Clovis spear point
Arizona, USA, about 13,000 years old
Clovis points are the best archaeological evidence for the earliest settlement of North America so far discovered.
These distinctive stone spear tips are found right across North America, south of the ice sheets that covered half of the continent during the last Ice Age. It is remarkable that over such a vast area, the distinctive characteristics of the points hardly vary.
Typical Clovis points, like this example, have parallel to slightly convex edges which narrow to a point. This shape is produced by chipping small, parallel flakes off both sides of a stone blade. Following this, the point is thinned on both sides by the removal of flakes which leave a central groove or ‘flute’. These flutes are the principle feature of Clovis or ‘fluted’ points. They originate from the base which then has a concave outline and end about one-third along the length. The grooves produced by the removal of the flutes allow the point to be fitted to a wooden shaft of a spear.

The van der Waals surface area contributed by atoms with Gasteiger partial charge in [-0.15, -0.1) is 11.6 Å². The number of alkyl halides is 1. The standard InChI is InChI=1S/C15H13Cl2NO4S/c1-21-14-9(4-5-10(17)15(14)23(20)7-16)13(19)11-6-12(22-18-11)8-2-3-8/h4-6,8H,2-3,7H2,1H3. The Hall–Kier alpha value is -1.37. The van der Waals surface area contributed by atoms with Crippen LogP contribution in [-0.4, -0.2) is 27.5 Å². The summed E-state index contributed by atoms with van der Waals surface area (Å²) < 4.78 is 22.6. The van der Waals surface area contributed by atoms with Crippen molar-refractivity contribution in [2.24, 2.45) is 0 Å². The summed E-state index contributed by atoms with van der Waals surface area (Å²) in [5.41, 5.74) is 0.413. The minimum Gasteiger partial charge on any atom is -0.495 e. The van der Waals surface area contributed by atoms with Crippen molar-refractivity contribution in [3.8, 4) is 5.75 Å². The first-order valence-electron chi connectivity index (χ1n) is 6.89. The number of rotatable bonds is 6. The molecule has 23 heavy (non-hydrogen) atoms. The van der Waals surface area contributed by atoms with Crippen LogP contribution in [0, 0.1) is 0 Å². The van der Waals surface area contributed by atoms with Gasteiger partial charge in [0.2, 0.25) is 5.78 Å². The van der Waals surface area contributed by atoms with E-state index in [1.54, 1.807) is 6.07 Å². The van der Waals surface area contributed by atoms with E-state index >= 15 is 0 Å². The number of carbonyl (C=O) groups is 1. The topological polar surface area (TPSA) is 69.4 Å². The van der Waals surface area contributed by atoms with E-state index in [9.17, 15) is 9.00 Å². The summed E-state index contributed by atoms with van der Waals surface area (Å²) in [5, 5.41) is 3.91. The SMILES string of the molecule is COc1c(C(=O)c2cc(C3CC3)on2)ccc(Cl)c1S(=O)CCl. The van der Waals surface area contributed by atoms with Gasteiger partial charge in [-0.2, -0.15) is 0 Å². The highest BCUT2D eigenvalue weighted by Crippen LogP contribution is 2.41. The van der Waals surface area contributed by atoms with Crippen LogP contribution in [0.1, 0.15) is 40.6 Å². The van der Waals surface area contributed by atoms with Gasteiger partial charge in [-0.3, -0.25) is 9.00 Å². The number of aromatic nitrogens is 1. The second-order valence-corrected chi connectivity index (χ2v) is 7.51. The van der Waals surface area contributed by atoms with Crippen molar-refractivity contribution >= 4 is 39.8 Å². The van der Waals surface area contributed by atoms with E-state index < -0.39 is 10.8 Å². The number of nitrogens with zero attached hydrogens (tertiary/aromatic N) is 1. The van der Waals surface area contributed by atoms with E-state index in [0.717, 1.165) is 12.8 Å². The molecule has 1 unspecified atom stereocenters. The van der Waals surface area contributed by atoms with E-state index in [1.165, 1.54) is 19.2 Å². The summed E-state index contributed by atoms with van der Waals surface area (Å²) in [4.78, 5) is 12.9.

The people who made Clovis points possibly migrated across Beringia, the land bridge which once connected Siberia to Alaska. They spread out across America looking for food and did not stay anywhere for long, although they did return to places where resources were plentiful.
Clovis points are sometimes found with the bones of mammoths, mastodons, sloth and giant bison. As the climate changed at the end of the last Ice Age, the habitats on which these animals depended started to disappear. Their extinction was inevitable but Clovis hunting on dwindling numbers probably contributed to their disappearance.
Although there are arguments in favour of pre-Clovis migrations to America, it is the ‘Paleo-Indian’ Clovis people who can be most certainly identified as the probable ancestors of later Native North American peoples and cultures.